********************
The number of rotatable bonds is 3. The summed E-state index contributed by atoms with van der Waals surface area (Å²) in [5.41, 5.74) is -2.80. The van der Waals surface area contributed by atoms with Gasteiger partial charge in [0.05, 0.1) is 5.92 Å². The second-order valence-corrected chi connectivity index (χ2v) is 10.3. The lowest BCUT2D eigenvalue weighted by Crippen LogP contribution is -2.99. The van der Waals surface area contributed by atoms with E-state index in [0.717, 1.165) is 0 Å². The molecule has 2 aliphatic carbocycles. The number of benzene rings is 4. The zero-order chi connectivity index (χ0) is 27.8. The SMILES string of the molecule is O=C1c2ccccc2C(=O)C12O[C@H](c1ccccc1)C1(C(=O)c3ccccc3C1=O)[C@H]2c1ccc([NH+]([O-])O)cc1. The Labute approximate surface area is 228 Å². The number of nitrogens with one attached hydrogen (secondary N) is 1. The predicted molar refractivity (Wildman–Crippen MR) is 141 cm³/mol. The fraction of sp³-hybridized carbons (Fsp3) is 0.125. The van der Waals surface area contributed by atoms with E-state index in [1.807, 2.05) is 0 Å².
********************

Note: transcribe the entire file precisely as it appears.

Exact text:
The number of rotatable bonds is 3. The summed E-state index contributed by atoms with van der Waals surface area (Å²) in [5.41, 5.74) is -2.80. The van der Waals surface area contributed by atoms with Gasteiger partial charge in [0.05, 0.1) is 5.92 Å². The second-order valence-corrected chi connectivity index (χ2v) is 10.3. The lowest BCUT2D eigenvalue weighted by Crippen LogP contribution is -2.99. The van der Waals surface area contributed by atoms with E-state index in [0.717, 1.165) is 0 Å². The molecule has 2 aliphatic carbocycles. The number of benzene rings is 4. The zero-order chi connectivity index (χ0) is 27.8. The SMILES string of the molecule is O=C1c2ccccc2C(=O)C12O[C@H](c1ccccc1)C1(C(=O)c3ccccc3C1=O)[C@H]2c1ccc([NH+]([O-])O)cc1. The Labute approximate surface area is 228 Å². The number of nitrogens with one attached hydrogen (secondary N) is 1. The predicted molar refractivity (Wildman–Crippen MR) is 141 cm³/mol. The fraction of sp³-hybridized carbons (Fsp3) is 0.125. The van der Waals surface area contributed by atoms with E-state index in [1.807, 2.05) is 0 Å².